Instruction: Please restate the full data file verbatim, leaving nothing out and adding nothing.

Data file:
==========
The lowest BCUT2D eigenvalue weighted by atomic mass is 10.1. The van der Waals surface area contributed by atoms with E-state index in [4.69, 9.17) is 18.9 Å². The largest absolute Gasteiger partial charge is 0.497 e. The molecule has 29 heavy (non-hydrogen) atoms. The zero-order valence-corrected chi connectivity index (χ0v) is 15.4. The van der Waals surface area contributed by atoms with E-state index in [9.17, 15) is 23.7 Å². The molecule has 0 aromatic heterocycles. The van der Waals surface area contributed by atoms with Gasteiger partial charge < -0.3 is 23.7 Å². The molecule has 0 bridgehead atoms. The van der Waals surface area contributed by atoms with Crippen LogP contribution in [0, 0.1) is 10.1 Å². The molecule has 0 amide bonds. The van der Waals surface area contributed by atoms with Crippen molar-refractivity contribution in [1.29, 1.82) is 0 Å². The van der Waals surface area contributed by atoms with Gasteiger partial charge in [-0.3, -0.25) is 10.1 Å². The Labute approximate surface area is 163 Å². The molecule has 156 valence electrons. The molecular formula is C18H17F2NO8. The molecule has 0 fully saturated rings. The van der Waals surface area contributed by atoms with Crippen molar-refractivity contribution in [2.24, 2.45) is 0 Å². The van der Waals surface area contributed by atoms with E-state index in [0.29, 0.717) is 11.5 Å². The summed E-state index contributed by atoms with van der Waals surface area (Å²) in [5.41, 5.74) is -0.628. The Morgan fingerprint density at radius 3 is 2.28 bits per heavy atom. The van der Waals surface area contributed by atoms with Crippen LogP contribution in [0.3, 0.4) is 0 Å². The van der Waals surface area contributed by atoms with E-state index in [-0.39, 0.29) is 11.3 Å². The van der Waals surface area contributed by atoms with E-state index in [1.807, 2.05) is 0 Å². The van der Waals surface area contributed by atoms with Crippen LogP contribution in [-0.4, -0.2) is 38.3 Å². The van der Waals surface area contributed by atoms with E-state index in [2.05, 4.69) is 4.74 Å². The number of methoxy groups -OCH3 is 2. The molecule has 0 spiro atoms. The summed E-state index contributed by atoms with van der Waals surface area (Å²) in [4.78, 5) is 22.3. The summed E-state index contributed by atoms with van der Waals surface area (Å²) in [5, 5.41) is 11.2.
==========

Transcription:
The lowest BCUT2D eigenvalue weighted by atomic mass is 10.1. The van der Waals surface area contributed by atoms with E-state index in [4.69, 9.17) is 18.9 Å². The largest absolute Gasteiger partial charge is 0.497 e. The molecule has 29 heavy (non-hydrogen) atoms. The zero-order valence-corrected chi connectivity index (χ0v) is 15.4. The van der Waals surface area contributed by atoms with E-state index in [9.17, 15) is 23.7 Å². The molecule has 0 aromatic heterocycles. The van der Waals surface area contributed by atoms with Gasteiger partial charge < -0.3 is 23.7 Å². The molecule has 0 bridgehead atoms. The van der Waals surface area contributed by atoms with Crippen LogP contribution in [0, 0.1) is 10.1 Å². The molecule has 0 amide bonds. The van der Waals surface area contributed by atoms with Crippen molar-refractivity contribution in [1.29, 1.82) is 0 Å². The van der Waals surface area contributed by atoms with Gasteiger partial charge in [-0.3, -0.25) is 10.1 Å². The Labute approximate surface area is 163 Å². The molecule has 156 valence electrons. The molecular formula is C18H17F2NO8. The molecule has 0 fully saturated rings. The van der Waals surface area contributed by atoms with Crippen molar-refractivity contribution in [2.24, 2.45) is 0 Å². The van der Waals surface area contributed by atoms with E-state index in [0.29, 0.717) is 11.5 Å². The summed E-state index contributed by atoms with van der Waals surface area (Å²) in [5.41, 5.74) is -0.628. The Morgan fingerprint density at radius 3 is 2.28 bits per heavy atom. The van der Waals surface area contributed by atoms with Crippen LogP contribution in [0.3, 0.4) is 0 Å². The van der Waals surface area contributed by atoms with E-state index in [-0.39, 0.29) is 11.3 Å². The van der Waals surface area contributed by atoms with E-state index in [1.807, 2.05) is 0 Å². The van der Waals surface area contributed by atoms with Crippen LogP contribution in [-0.4, -0.2) is 38.3 Å². The van der Waals surface area contributed by atoms with E-state index in [2.05, 4.69) is 4.74 Å². The number of methoxy groups -OCH3 is 2. The molecule has 0 spiro atoms. The summed E-state index contributed by atoms with van der Waals surface area (Å²) in [4.78, 5) is 22.3. The summed E-state index contributed by atoms with van der Waals surface area (Å²) in [5, 5.41) is 11.2.